Arts & Culture

Paul LaFarge presents upcoming book

Historical novel examines lives, friendship of H.P. Lovecraft, R. H. Barlow over 80-year span

Staff Writer
Thursday, February 18, 2016

Facing an intimate audience of about 30 students, alumni and fellow novelists, author Paul LaFarge gave a talk on H. P. Lovecraft and R. H. Barlow’s lives Wednesday at the McCormack Family Theatre.

LaFarge, who has earned critical acclaim for his novels “The Artist of the Missing,” “Haussmann, or the Distinction” and “The Facts of Winter,” introduced his work in progress, a novel titled “The Night Ocean” that centers around the lives and friendship of Barlow and Lovecraft.

As LaFarge read a passage from “The Night Ocean,” his voice became heavier. Some members of the audience leaned forward in their seats, eyes fixated on the author, while others sat back in their chairs and closed their eyes, as if letting the language flow through them. The audience occasionally chuckled at the humor-studded passage as they absorbed the descriptive writing.

“It’s so hard to love the world,” Barlow muses in “The Night Ocean.” Another character replies that “After all, there’s nothing especially lovable about the billowing collection of atoms, spiraling around in compliance with laws that have nothing to do with us.”

“The Night Ocean” focuses on the themes of love and hoaxes. It employs an intricate structure — though the central figure is Barlow, the timeline of the novel spans 80 years, from 1934 to 2014.

The novel is inspired by both Lovecraft and Barlow themselves and their relationship. LaFarge noted that there is a “notorious blank spot in the history record” because little is certain about the depth of the relationship between the two writers.

Though “I won’t excuse Lovecraft’s racism, his beliefs — for all their wild hatefulness — seemed very much like the beliefs of a person who felt himself unable to live and who resented and feared all the people he saw around him,” LaFarge said. “But even though (Barlow’s) life was infinitely more full than Lovecraft’s, Barlow suffered from … the fear that even though you inhabit a warm body, even though … the world’s rich variety of experiences are presenting themselves to you, you aren’t living.”

Utilizing a form of “hoax” in his novel “Haussman, or the Distinction,” LaFarge called himself the translator of a French novel by the fictional author Paul Poissel.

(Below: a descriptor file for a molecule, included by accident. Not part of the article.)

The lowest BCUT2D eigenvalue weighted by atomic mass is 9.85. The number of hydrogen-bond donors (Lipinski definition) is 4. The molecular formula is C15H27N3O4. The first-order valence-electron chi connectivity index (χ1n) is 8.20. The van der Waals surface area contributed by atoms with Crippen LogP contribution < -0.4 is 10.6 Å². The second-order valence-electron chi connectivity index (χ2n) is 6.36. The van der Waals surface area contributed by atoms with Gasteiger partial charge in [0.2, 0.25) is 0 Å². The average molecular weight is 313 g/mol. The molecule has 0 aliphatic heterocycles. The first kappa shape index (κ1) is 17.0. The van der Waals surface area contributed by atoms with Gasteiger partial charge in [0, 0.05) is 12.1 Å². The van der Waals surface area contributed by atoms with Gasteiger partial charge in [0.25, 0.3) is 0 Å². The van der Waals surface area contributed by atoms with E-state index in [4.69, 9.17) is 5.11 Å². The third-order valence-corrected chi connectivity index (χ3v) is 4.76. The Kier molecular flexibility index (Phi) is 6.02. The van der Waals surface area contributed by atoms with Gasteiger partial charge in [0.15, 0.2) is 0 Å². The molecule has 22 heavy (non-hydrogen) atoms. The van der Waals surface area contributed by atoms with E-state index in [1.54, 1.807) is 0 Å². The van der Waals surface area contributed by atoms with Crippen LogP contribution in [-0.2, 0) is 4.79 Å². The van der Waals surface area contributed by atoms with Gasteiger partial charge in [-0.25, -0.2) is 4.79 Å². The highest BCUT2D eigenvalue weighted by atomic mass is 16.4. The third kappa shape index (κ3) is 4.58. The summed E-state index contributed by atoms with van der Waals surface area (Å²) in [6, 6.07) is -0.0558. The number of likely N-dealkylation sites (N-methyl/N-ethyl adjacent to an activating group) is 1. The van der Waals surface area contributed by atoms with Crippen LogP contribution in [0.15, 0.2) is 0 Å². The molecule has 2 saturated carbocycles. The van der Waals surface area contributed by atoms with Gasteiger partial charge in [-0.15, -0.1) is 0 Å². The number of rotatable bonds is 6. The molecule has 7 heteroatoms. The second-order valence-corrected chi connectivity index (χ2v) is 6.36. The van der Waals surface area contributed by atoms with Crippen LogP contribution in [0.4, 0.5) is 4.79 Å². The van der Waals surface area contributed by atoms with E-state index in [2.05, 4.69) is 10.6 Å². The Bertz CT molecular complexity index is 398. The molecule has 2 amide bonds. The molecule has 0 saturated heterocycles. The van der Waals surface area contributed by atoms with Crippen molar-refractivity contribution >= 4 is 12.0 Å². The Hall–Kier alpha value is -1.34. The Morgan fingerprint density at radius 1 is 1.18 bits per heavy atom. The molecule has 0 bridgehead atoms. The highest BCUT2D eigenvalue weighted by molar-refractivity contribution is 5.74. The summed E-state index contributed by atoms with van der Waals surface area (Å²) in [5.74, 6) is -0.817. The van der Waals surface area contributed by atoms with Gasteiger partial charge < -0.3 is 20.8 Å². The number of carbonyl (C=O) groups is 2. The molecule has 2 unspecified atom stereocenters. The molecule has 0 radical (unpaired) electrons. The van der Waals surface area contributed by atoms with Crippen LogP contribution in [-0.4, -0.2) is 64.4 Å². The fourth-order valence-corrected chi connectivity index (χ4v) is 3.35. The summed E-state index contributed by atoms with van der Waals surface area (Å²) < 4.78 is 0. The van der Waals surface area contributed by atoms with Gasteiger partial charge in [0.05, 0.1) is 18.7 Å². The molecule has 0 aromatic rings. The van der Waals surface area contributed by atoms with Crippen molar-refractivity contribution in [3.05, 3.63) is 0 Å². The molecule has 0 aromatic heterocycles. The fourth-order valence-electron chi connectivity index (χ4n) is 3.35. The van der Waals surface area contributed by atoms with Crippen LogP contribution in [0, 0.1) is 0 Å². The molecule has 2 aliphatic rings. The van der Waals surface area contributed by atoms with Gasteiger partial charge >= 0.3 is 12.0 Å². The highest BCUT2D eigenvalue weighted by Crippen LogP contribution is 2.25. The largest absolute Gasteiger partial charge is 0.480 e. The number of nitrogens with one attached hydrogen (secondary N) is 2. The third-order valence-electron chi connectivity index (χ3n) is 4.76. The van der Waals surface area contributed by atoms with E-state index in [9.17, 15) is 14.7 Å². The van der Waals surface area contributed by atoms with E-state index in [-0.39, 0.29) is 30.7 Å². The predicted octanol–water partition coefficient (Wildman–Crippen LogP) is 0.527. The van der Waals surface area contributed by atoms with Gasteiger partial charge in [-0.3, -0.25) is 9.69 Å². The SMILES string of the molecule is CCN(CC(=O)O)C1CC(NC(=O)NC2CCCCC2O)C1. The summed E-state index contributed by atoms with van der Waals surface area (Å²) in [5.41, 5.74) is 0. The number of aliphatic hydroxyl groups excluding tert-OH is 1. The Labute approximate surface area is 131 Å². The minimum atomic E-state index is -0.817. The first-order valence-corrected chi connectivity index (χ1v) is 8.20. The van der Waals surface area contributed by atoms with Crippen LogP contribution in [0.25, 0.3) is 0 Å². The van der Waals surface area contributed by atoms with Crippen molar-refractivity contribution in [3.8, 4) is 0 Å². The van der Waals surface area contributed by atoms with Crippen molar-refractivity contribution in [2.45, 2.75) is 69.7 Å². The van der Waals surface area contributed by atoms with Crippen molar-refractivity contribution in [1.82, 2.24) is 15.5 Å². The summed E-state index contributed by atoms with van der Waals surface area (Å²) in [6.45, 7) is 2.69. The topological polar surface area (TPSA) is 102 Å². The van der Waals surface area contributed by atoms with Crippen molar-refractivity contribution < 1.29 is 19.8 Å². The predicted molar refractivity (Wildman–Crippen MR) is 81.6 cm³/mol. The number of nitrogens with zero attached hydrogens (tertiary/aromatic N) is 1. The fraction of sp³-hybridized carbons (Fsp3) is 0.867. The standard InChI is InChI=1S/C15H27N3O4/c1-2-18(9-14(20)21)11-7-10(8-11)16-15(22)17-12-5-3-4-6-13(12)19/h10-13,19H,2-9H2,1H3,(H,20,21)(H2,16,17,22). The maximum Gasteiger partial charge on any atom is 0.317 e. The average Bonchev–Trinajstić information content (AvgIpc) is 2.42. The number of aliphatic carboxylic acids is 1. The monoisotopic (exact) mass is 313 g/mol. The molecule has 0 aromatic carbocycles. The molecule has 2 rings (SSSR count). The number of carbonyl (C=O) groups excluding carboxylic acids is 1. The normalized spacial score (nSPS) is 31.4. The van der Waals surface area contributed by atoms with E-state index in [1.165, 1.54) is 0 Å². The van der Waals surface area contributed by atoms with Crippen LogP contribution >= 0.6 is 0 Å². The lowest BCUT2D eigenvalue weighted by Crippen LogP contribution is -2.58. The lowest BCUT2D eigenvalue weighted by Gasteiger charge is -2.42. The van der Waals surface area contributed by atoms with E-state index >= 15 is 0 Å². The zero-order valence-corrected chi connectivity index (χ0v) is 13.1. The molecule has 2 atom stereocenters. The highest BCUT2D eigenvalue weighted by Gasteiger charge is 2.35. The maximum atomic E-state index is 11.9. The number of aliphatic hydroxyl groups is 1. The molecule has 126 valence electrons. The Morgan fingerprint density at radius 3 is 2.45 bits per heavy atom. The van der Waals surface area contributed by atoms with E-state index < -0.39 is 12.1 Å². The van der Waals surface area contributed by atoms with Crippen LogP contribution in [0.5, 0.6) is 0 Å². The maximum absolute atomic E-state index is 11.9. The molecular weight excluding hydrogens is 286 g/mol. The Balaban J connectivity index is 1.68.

In “The Night Ocean,” LaFarge further explored the premise of the hoax by creating a narrative that depicts Lovecraft and Barlow’s friendship, from Barlow’s life as a teenager writing letters to Lovecraft to his time in Mexico as a teacher and anthropologist after Lovecraft’s death. The hoaxes continue — multiple characters in the novel invent stories, sometimes about Lovecraft and Barlow, which a character set in present time investigates, LaFarge said.

“Writing about hoaxes and deception … is actually a fairly straightforward mode of realism,” he added, comparing hoaxes to modern habits of creating a persona behind a keyboard or the popularity of staged “reality” television shows.

In creating this hoax, LaFarge has conducted extensive research. He spent a year at the New York Public Library and the John Hay Library reviewing Lovecraft and Barlow’s letters and other writings, he said.

“The Night Ocean” was structurally modeled after one of Lovecraft’s novels, “The Case of Charles Dexter Ward,” LaFarge said. “I tried to represent (the characters) in a way that doesn’t feel novelistic, but instead, in a way that feels natural,” he added. “I did this to give the reader a feeling of possession and show the way one person’s story can pass onto another person who can take it over.”

William Hicks GS and Carolyn Bergonzo GS, both studying literary arts, found the way LaFarge conducted his research fascinating. “I’m a fan of how research is used in creative writing, how the writer gets intrigued by stories and how the stories are transported into their own,” Bergonzo said.

LaFarge is in the process of revising his draft of “The Night Ocean,” and the novel is expected to be on shelves in 2017.

To stay up-to-date, subscribe to our daily newsletter.

Comments are closed.

Comments are closed. If you have corrections to submit, you can email The Herald at